Wealth

Ray Dalio says this 1 question will help you uncover someone’s true motives: ‘This applies to everything’

Almost everyone has an ulterior motive, according to billionaire investor Ray Dalio — and figuring it out comes down to asking yourself one simple question.

“When you hear someone’s description of what’s happening, ask yourself: What are their biases and goals?” Dalio, the 74-year-old founder of hedge fund Bridgewater Associates, posted to Threads on Tuesday.

“This applies to everything: when you’re buying something, asking for advice, reading the newspaper, watching the news, etc.,” he wrote. “That is because most people (though not all people) are trying to sell you something that will help them get the things they want.”

Maybe a salesman is trying to get you to buy a product because they’ll make a commission from it, or a boss is denying you a promotion despite your stellar performance. In these scenarios, it can be helpful to take a step back and think about the situation from the other person’s point of view.

“If you keep this question in mind, and get the answer to it, you will be able to see things from a higher level,” Dalio wrote, adding in a follow-up post: “If you can identify the people who are true friends or those who are truly trying to help you, especially the smart ones, you will have a much better life than if you don’t.”

That may be easier said than done: 64% of U.S. adults believe that their trust in each other is shrinking, Pew Research Center reported in 2019. About half of Americans (49%) say that their lack of interpersonal trust is because they believe people aren’t as reliable as they used to be.

Dwelling on whether someone is trustworthy can affect your health, increasing loneliness, anxiety and depression, leadership and positive psychology coach Diane Dreher wrote for Psychology Today in April.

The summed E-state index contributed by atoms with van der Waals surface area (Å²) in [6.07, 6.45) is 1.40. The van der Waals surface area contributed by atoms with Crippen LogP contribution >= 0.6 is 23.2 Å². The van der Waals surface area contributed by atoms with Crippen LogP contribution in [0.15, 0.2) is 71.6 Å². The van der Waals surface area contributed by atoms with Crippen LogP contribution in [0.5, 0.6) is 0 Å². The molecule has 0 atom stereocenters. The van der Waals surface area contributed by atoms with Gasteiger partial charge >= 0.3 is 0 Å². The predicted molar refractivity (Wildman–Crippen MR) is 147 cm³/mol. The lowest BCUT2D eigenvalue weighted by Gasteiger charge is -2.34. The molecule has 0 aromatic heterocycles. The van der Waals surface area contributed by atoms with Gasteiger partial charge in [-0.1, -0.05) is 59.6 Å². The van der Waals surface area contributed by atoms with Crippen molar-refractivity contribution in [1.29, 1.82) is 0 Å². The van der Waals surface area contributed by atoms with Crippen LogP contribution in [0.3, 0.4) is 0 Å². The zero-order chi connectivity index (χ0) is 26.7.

“We need people we can trust to provide stability, support, and a sense of community in our lives,” Dreher added.

As for seeing things from a “higher level,” Dalio has long attributed that ability to his success at evaluating financial markets. He leans on it while navigating a variety of other scenarios too, including personal struggles in his life, he noted in a 2018 YouTube post.

“I call this ability to rise above your own and others’ circumstances and objectively look down on them ‘higher-level thinking,'” Dalio wrote on Facebook a year later. “Higher-level thinking gives you the ability to study and influence the cause-effect relationships at play in your life and use them to get the outcomes you want.”

DON’T MISS: Want to be smarter and more successful with your money, work & life? Sign up for our new newsletter!

As technology reshapes business expectations, some leaders are embracing change and transforming their organizations for the future. Join the CNBC Evolve Global Summit on November 2 to hear strategies to adapt, innovate and succeed in this new era of business. Buy your ticket here.

Articles You May Like

What If You’re POA, But Aging Parents Resist You Doing The Job?
FTC sues to block Kroger, Albertsons merger, arguing deal would raise grocery prices and hurt workers
TJX tops earnings estimates but issues light guidance ahead of uncertain growth path
Ford rolls out Tesla Supercharging for EVs. Here’s what drivers need to know
Your home sale may leave you in a tax shock. Here’s how to reduce your capital gains tax bill

Leave a Reply

Your email address will not be published. Required fields are marked *